More than 80 nations and organizations have been brought together here in The Hague. And this conference is critical to our way forward. The Dutch people have played a vital role in advancing security and spreading opportunity far beyond your borders. And this time in particular, our commitment going forward in Afghanistan has great consequences for all of our people, all free people, all people who share the values that the Dutch and the Americans share. I will be speaking later at the conference about the Obama Administration’s strategy for Afghanistan. It is based on collaboration and consultation with our friends and partners.
I looked to the Netherlands not only because of the work that has been done in Afghanistan, but the unsurpassed commitment to fighting poverty and promoting development worldwide. The Netherlands has been a key ally for many decades. The fact that this country is the sixth most generous contributor to international development assistance says volumes about the values of the Dutch people. We will continue to seek your advice and your ideas, your guidance as we work together.
Now the ties between our two countries have a long history. This year, we celebrate the 400th anniversary of Henry Hudson’s legendary voyage which took him from Amsterdam to New Amsterdam. And it marked the beginning of a great chapter in American history and American and Dutch cooperation. I know that the people of New Amsterdam, Minister, a city that is very dear to my heart, have already begun to celebrate this anniversary. I look forward to welcoming you to the United States in a few weeks, where I hope that we can bring even greater attention to the ties that join us and to the values that extend beyond time. And I look forward to many centuries of friendship and partnership between the American and Dutch people.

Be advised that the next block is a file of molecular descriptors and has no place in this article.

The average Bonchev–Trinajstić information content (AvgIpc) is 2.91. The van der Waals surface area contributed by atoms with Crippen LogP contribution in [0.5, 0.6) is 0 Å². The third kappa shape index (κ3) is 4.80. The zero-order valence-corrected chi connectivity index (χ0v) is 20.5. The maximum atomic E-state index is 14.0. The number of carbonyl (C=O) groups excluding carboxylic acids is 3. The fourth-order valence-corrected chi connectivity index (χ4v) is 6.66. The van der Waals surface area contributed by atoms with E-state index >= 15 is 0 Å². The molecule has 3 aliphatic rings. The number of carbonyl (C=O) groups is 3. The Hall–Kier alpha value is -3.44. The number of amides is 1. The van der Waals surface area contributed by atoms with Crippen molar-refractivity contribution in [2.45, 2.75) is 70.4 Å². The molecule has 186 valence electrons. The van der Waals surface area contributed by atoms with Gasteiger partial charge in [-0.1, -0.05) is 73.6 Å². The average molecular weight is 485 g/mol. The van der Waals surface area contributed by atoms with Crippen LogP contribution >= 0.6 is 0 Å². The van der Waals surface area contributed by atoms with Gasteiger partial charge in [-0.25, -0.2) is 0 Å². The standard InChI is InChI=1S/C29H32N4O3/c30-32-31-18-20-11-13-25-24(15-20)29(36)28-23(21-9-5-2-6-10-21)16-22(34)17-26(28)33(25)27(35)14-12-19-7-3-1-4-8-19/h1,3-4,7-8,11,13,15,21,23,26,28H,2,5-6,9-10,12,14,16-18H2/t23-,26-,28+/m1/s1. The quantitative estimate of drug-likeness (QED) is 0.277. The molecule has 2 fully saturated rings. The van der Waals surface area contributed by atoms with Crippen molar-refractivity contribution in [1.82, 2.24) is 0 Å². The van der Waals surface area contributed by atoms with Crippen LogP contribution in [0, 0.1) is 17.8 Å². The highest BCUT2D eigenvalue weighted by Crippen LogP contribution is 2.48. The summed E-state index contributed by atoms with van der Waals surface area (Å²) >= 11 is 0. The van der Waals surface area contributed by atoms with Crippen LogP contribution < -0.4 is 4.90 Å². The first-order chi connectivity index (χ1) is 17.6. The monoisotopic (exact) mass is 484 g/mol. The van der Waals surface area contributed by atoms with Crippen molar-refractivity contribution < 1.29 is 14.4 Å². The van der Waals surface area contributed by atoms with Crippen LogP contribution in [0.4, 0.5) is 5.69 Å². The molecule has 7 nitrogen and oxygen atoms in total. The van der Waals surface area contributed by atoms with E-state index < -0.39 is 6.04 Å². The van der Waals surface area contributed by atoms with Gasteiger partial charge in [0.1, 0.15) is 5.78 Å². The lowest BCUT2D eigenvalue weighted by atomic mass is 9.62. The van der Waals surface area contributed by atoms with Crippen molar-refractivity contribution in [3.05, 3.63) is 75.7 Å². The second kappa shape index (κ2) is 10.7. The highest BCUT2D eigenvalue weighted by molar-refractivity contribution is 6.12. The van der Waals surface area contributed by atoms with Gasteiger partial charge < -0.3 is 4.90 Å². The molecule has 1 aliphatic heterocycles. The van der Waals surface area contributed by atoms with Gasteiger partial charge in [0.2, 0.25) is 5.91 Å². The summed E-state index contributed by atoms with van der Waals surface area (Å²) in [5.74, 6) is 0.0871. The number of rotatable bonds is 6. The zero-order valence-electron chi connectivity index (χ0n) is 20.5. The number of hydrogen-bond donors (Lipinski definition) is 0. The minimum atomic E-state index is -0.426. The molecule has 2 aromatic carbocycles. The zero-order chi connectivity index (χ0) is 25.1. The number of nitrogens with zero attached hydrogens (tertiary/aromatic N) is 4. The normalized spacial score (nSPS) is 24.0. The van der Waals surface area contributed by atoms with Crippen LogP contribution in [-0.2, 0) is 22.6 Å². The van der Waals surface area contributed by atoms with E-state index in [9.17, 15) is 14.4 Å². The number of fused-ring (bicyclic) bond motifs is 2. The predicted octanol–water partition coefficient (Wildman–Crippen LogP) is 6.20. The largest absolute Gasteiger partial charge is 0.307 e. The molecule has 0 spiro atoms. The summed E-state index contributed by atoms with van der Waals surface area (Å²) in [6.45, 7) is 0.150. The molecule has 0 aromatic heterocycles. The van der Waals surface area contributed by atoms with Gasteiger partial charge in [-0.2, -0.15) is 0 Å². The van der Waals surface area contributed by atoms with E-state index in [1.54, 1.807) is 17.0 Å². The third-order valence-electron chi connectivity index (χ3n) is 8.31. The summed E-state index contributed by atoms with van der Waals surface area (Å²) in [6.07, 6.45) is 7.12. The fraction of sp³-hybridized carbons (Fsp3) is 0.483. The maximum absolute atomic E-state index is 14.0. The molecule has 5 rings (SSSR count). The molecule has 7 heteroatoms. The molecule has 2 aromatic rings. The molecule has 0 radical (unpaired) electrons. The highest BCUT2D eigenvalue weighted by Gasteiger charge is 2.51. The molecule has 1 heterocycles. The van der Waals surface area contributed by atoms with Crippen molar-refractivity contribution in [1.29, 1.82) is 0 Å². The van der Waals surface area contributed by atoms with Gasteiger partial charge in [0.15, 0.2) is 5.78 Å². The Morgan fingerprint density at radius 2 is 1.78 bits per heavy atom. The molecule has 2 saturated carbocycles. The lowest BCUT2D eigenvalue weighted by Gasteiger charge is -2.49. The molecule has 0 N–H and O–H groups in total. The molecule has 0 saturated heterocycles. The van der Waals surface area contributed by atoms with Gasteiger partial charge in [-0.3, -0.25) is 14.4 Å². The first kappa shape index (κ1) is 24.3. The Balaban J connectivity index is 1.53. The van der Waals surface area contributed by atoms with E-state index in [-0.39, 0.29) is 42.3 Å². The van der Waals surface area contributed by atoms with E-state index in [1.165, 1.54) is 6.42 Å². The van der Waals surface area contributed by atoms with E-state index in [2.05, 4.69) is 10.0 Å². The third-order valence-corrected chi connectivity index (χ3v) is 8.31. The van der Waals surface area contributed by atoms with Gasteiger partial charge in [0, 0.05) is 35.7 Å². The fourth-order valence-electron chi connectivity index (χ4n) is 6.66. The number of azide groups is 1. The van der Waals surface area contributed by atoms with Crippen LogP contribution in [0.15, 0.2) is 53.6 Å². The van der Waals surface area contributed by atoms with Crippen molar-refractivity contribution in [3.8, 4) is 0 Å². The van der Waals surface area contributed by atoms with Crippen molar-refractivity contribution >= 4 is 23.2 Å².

Thank you very much.
QUESTION: Madame Secretary (inaudible) after 2010, what do you think can be the role for the Netherlands after that period?
SECRETARY CLINTON: Well, that is, of course, up to the Dutch Government and the Dutch people. But I think the people of the Netherlands should know, certainly from my perspective, the extraordinary contribution and leadership that your mission in Afghanistan has provided. We understand very well the sacrifices, the individual sacrifices as well as the collective ones that such a mission demonstrates. But it has been extraordinarily successful. And in fact, our strategic review is building on many of the ideas and the principles that were brought to bear by the Dutch in Afghanistan. But of course, any decision in the future is up to the people of the Netherlands and their government.
Thank you.